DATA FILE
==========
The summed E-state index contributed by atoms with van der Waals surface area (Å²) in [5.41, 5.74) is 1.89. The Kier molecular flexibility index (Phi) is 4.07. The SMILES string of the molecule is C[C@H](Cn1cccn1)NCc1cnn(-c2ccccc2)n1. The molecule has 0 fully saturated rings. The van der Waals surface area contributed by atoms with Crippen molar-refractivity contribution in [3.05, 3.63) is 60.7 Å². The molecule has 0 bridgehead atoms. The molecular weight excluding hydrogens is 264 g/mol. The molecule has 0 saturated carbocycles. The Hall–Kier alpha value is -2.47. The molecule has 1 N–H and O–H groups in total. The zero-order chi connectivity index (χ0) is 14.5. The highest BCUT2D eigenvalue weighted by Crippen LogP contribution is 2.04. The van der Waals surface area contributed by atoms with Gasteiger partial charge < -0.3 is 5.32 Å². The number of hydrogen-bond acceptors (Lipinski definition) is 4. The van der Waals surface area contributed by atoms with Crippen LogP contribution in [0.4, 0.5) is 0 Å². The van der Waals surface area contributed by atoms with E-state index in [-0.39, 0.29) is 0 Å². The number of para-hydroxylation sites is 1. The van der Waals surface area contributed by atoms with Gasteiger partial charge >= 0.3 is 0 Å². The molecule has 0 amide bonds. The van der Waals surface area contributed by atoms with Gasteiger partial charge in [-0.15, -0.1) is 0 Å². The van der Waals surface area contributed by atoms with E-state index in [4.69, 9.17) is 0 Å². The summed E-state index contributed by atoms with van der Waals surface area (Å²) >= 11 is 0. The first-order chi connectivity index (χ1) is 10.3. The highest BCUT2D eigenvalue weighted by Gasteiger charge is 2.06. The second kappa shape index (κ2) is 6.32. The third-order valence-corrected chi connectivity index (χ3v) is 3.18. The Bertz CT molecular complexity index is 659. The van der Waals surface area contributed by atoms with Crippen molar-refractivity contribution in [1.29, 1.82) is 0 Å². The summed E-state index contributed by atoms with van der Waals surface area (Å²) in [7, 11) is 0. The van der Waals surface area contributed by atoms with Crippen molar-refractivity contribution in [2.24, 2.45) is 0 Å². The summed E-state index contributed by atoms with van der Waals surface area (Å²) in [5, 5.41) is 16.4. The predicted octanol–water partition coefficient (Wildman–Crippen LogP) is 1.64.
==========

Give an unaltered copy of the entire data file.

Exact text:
The summed E-state index contributed by atoms with van der Waals surface area (Å²) in [5.41, 5.74) is 1.89. The Kier molecular flexibility index (Phi) is 4.07. The SMILES string of the molecule is C[C@H](Cn1cccn1)NCc1cnn(-c2ccccc2)n1. The molecule has 0 fully saturated rings. The van der Waals surface area contributed by atoms with Crippen molar-refractivity contribution in [3.05, 3.63) is 60.7 Å². The molecule has 0 bridgehead atoms. The molecular weight excluding hydrogens is 264 g/mol. The molecule has 0 saturated carbocycles. The Hall–Kier alpha value is -2.47. The molecule has 1 N–H and O–H groups in total. The zero-order chi connectivity index (χ0) is 14.5. The highest BCUT2D eigenvalue weighted by Crippen LogP contribution is 2.04. The van der Waals surface area contributed by atoms with Gasteiger partial charge < -0.3 is 5.32 Å². The number of hydrogen-bond acceptors (Lipinski definition) is 4. The van der Waals surface area contributed by atoms with Crippen LogP contribution in [0.4, 0.5) is 0 Å². The van der Waals surface area contributed by atoms with E-state index in [-0.39, 0.29) is 0 Å². The number of para-hydroxylation sites is 1. The van der Waals surface area contributed by atoms with Gasteiger partial charge >= 0.3 is 0 Å². The molecule has 0 amide bonds. The van der Waals surface area contributed by atoms with Gasteiger partial charge in [-0.15, -0.1) is 0 Å². The van der Waals surface area contributed by atoms with E-state index in [4.69, 9.17) is 0 Å². The summed E-state index contributed by atoms with van der Waals surface area (Å²) >= 11 is 0. The first-order chi connectivity index (χ1) is 10.3. The highest BCUT2D eigenvalue weighted by Gasteiger charge is 2.06. The second kappa shape index (κ2) is 6.32. The third-order valence-corrected chi connectivity index (χ3v) is 3.18. The Bertz CT molecular complexity index is 659. The van der Waals surface area contributed by atoms with Crippen molar-refractivity contribution in [1.29, 1.82) is 0 Å². The summed E-state index contributed by atoms with van der Waals surface area (Å²) in [7, 11) is 0. The van der Waals surface area contributed by atoms with Crippen molar-refractivity contribution in [2.24, 2.45) is 0 Å². The summed E-state index contributed by atoms with van der Waals surface area (Å²) in [5, 5.41) is 16.4. The predicted octanol–water partition coefficient (Wildman–Crippen LogP) is 1.64.